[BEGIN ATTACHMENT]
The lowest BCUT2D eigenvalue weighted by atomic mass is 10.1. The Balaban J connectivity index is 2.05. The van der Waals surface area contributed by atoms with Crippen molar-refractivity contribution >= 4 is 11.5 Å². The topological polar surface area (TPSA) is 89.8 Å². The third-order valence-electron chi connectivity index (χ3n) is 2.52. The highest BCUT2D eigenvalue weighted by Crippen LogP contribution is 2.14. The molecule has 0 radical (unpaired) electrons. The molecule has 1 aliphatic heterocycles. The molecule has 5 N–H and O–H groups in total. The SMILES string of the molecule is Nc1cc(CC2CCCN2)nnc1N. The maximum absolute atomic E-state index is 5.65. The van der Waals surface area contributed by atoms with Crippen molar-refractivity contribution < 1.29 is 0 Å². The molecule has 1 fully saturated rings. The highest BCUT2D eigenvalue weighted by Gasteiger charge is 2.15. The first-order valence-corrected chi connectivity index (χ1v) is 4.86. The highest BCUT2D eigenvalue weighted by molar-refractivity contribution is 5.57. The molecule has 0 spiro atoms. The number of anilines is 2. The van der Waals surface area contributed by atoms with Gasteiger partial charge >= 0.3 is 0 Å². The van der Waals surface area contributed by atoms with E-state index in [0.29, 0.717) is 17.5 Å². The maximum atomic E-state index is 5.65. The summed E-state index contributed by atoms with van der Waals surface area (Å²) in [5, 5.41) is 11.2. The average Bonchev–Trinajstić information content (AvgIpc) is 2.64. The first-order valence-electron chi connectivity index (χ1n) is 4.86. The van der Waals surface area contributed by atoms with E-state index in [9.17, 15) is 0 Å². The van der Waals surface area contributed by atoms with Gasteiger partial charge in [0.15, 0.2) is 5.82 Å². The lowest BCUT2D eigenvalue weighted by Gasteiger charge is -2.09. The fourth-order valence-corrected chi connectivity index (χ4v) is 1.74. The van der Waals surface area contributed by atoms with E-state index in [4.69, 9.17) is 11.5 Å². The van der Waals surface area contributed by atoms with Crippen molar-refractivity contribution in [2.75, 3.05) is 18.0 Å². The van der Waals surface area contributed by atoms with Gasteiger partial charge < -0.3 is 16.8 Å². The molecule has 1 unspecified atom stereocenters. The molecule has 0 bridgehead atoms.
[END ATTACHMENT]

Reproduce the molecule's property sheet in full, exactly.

The lowest BCUT2D eigenvalue weighted by atomic mass is 10.1. The Balaban J connectivity index is 2.05. The van der Waals surface area contributed by atoms with Crippen molar-refractivity contribution >= 4 is 11.5 Å². The topological polar surface area (TPSA) is 89.8 Å². The third-order valence-electron chi connectivity index (χ3n) is 2.52. The highest BCUT2D eigenvalue weighted by Crippen LogP contribution is 2.14. The molecule has 0 radical (unpaired) electrons. The molecule has 1 aliphatic heterocycles. The molecule has 5 N–H and O–H groups in total. The SMILES string of the molecule is Nc1cc(CC2CCCN2)nnc1N. The maximum absolute atomic E-state index is 5.65. The van der Waals surface area contributed by atoms with Crippen molar-refractivity contribution < 1.29 is 0 Å². The molecule has 1 fully saturated rings. The highest BCUT2D eigenvalue weighted by Gasteiger charge is 2.15. The first-order valence-corrected chi connectivity index (χ1v) is 4.86. The highest BCUT2D eigenvalue weighted by molar-refractivity contribution is 5.57. The molecule has 0 spiro atoms. The number of anilines is 2. The van der Waals surface area contributed by atoms with Gasteiger partial charge >= 0.3 is 0 Å². The van der Waals surface area contributed by atoms with E-state index in [0.29, 0.717) is 17.5 Å². The maximum atomic E-state index is 5.65. The summed E-state index contributed by atoms with van der Waals surface area (Å²) in [5, 5.41) is 11.2. The average Bonchev–Trinajstić information content (AvgIpc) is 2.64. The first-order valence-electron chi connectivity index (χ1n) is 4.86. The van der Waals surface area contributed by atoms with E-state index in [9.17, 15) is 0 Å². The van der Waals surface area contributed by atoms with Gasteiger partial charge in [0.15, 0.2) is 5.82 Å². The lowest BCUT2D eigenvalue weighted by Gasteiger charge is -2.09. The fourth-order valence-corrected chi connectivity index (χ4v) is 1.74. The van der Waals surface area contributed by atoms with E-state index in [4.69, 9.17) is 11.5 Å². The van der Waals surface area contributed by atoms with Crippen molar-refractivity contribution in [2.75, 3.05) is 18.0 Å². The van der Waals surface area contributed by atoms with Gasteiger partial charge < -0.3 is 16.8 Å². The molecule has 1 unspecified atom stereocenters. The molecule has 0 bridgehead atoms.